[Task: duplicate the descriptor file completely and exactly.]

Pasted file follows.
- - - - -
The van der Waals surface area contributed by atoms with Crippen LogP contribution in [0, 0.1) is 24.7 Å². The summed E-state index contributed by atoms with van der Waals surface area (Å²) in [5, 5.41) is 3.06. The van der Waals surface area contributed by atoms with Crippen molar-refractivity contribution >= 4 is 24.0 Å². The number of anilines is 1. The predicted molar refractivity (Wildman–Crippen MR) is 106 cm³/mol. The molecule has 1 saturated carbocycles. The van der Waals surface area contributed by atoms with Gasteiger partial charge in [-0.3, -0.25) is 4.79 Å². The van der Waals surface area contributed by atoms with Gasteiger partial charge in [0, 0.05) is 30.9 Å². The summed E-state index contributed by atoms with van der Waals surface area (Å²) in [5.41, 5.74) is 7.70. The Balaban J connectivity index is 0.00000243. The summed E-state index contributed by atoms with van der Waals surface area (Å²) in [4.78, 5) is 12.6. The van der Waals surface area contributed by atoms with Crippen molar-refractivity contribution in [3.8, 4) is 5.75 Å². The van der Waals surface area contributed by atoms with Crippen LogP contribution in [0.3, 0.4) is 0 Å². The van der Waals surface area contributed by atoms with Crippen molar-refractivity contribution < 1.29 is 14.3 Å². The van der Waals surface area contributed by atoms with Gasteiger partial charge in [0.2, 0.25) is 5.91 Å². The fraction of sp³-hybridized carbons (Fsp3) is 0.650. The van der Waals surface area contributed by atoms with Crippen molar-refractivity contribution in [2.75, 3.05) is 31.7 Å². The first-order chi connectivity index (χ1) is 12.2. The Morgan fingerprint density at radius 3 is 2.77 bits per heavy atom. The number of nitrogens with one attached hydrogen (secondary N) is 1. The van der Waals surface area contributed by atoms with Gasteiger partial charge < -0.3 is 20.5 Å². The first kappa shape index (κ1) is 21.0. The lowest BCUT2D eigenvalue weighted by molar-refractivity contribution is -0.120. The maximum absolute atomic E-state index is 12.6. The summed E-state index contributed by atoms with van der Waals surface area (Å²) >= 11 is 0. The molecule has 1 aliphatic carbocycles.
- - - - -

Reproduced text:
The van der Waals surface area contributed by atoms with Crippen LogP contribution in [0, 0.1) is 24.7 Å². The summed E-state index contributed by atoms with van der Waals surface area (Å²) in [5, 5.41) is 3.06. The van der Waals surface area contributed by atoms with Crippen molar-refractivity contribution >= 4 is 24.0 Å². The number of anilines is 1. The predicted molar refractivity (Wildman–Crippen MR) is 106 cm³/mol. The molecule has 1 saturated carbocycles. The van der Waals surface area contributed by atoms with Gasteiger partial charge in [-0.3, -0.25) is 4.79 Å². The van der Waals surface area contributed by atoms with Gasteiger partial charge in [0, 0.05) is 30.9 Å². The summed E-state index contributed by atoms with van der Waals surface area (Å²) in [5.41, 5.74) is 7.70. The Balaban J connectivity index is 0.00000243. The summed E-state index contributed by atoms with van der Waals surface area (Å²) in [4.78, 5) is 12.6. The van der Waals surface area contributed by atoms with Crippen molar-refractivity contribution in [3.8, 4) is 5.75 Å². The van der Waals surface area contributed by atoms with Crippen LogP contribution in [0.3, 0.4) is 0 Å². The van der Waals surface area contributed by atoms with Crippen molar-refractivity contribution < 1.29 is 14.3 Å². The van der Waals surface area contributed by atoms with Gasteiger partial charge in [0.2, 0.25) is 5.91 Å². The fraction of sp³-hybridized carbons (Fsp3) is 0.650. The van der Waals surface area contributed by atoms with Crippen molar-refractivity contribution in [2.75, 3.05) is 31.7 Å². The first-order chi connectivity index (χ1) is 12.2. The Morgan fingerprint density at radius 3 is 2.77 bits per heavy atom. The number of nitrogens with one attached hydrogen (secondary N) is 1. The van der Waals surface area contributed by atoms with Gasteiger partial charge < -0.3 is 20.5 Å². The first kappa shape index (κ1) is 21.0. The lowest BCUT2D eigenvalue weighted by molar-refractivity contribution is -0.120. The maximum absolute atomic E-state index is 12.6. The summed E-state index contributed by atoms with van der Waals surface area (Å²) >= 11 is 0. The molecule has 1 aliphatic carbocycles.